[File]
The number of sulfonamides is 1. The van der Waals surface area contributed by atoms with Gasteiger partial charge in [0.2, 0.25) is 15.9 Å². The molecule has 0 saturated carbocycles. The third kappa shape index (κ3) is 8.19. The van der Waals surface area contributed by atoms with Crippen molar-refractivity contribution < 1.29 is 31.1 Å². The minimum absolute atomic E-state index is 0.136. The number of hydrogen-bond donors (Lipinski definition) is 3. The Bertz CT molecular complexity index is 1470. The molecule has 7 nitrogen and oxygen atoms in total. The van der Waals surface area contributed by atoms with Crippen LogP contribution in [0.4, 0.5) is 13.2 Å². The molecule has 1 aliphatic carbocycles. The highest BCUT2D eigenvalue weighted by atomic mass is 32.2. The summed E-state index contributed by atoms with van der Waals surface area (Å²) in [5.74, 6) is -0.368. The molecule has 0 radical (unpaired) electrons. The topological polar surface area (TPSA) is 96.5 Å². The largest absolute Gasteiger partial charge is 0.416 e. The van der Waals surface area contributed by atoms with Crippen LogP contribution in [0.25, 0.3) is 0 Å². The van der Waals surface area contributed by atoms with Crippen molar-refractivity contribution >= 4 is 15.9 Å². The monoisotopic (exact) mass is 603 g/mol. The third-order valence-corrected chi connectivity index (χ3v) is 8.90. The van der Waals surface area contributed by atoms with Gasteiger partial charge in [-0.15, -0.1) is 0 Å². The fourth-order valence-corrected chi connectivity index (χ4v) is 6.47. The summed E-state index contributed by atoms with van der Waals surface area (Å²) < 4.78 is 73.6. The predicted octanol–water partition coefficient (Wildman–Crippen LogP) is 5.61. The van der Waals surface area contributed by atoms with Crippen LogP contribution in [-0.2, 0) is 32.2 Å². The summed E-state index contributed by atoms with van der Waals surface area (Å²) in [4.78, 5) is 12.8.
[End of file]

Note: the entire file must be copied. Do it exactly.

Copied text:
The number of sulfonamides is 1. The van der Waals surface area contributed by atoms with Gasteiger partial charge in [0.2, 0.25) is 15.9 Å². The molecule has 0 saturated carbocycles. The third kappa shape index (κ3) is 8.19. The van der Waals surface area contributed by atoms with Crippen molar-refractivity contribution < 1.29 is 31.1 Å². The minimum absolute atomic E-state index is 0.136. The number of hydrogen-bond donors (Lipinski definition) is 3. The Bertz CT molecular complexity index is 1470. The molecule has 7 nitrogen and oxygen atoms in total. The van der Waals surface area contributed by atoms with Crippen LogP contribution in [0.4, 0.5) is 13.2 Å². The molecule has 1 aliphatic carbocycles. The highest BCUT2D eigenvalue weighted by atomic mass is 32.2. The summed E-state index contributed by atoms with van der Waals surface area (Å²) in [5.74, 6) is -0.368. The molecule has 0 radical (unpaired) electrons. The topological polar surface area (TPSA) is 96.5 Å². The largest absolute Gasteiger partial charge is 0.416 e. The van der Waals surface area contributed by atoms with Crippen LogP contribution in [0.25, 0.3) is 0 Å². The van der Waals surface area contributed by atoms with Crippen molar-refractivity contribution >= 4 is 15.9 Å². The monoisotopic (exact) mass is 603 g/mol. The third-order valence-corrected chi connectivity index (χ3v) is 8.90. The van der Waals surface area contributed by atoms with Gasteiger partial charge in [-0.15, -0.1) is 0 Å². The fourth-order valence-corrected chi connectivity index (χ4v) is 6.47. The summed E-state index contributed by atoms with van der Waals surface area (Å²) < 4.78 is 73.6. The predicted octanol–water partition coefficient (Wildman–Crippen LogP) is 5.61. The van der Waals surface area contributed by atoms with Crippen LogP contribution in [-0.2, 0) is 32.2 Å². The summed E-state index contributed by atoms with van der Waals surface area (Å²) in [4.78, 5) is 12.8.